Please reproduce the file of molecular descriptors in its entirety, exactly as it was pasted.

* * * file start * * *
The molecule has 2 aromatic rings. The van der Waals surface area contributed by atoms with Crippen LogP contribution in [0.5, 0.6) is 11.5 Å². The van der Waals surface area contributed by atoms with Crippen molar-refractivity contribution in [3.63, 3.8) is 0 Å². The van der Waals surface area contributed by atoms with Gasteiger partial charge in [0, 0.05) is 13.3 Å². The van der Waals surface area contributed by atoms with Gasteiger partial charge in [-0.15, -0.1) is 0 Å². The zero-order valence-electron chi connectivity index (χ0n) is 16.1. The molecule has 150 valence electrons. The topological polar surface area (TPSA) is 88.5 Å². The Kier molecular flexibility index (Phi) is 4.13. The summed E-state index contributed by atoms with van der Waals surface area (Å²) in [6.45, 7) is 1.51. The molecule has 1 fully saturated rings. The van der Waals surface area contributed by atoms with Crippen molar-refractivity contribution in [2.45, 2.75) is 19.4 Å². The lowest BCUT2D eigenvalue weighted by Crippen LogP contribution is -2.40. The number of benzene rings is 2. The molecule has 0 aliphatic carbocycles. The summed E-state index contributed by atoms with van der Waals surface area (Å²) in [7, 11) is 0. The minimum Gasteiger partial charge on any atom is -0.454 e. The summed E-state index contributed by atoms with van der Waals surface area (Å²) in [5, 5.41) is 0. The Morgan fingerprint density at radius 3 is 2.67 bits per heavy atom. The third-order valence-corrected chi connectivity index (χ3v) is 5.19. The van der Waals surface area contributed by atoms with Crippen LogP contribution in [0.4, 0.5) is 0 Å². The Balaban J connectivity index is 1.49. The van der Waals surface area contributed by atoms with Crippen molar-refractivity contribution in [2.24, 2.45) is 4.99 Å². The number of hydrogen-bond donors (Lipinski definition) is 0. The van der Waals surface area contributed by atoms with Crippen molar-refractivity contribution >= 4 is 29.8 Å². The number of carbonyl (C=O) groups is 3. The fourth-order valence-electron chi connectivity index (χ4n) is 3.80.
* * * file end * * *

The molecule has 2 aromatic rings. The van der Waals surface area contributed by atoms with Crippen LogP contribution in [0.5, 0.6) is 11.5 Å². The van der Waals surface area contributed by atoms with Crippen molar-refractivity contribution in [3.63, 3.8) is 0 Å². The van der Waals surface area contributed by atoms with Gasteiger partial charge in [0, 0.05) is 13.3 Å². The van der Waals surface area contributed by atoms with Gasteiger partial charge in [-0.15, -0.1) is 0 Å². The zero-order valence-electron chi connectivity index (χ0n) is 16.1. The molecule has 150 valence electrons. The topological polar surface area (TPSA) is 88.5 Å². The Kier molecular flexibility index (Phi) is 4.13. The summed E-state index contributed by atoms with van der Waals surface area (Å²) in [6.45, 7) is 1.51. The molecule has 1 fully saturated rings. The van der Waals surface area contributed by atoms with Crippen molar-refractivity contribution in [2.45, 2.75) is 19.4 Å². The lowest BCUT2D eigenvalue weighted by Crippen LogP contribution is -2.40. The number of benzene rings is 2. The molecule has 0 aliphatic carbocycles. The summed E-state index contributed by atoms with van der Waals surface area (Å²) in [7, 11) is 0. The minimum Gasteiger partial charge on any atom is -0.454 e. The summed E-state index contributed by atoms with van der Waals surface area (Å²) in [5, 5.41) is 0. The Morgan fingerprint density at radius 3 is 2.67 bits per heavy atom. The third-order valence-corrected chi connectivity index (χ3v) is 5.19. The van der Waals surface area contributed by atoms with Crippen LogP contribution in [0.4, 0.5) is 0 Å². The Balaban J connectivity index is 1.49. The van der Waals surface area contributed by atoms with Crippen molar-refractivity contribution in [2.24, 2.45) is 4.99 Å². The number of hydrogen-bond donors (Lipinski definition) is 0. The van der Waals surface area contributed by atoms with Crippen molar-refractivity contribution >= 4 is 29.8 Å². The number of carbonyl (C=O) groups is 3. The fourth-order valence-electron chi connectivity index (χ4n) is 3.80.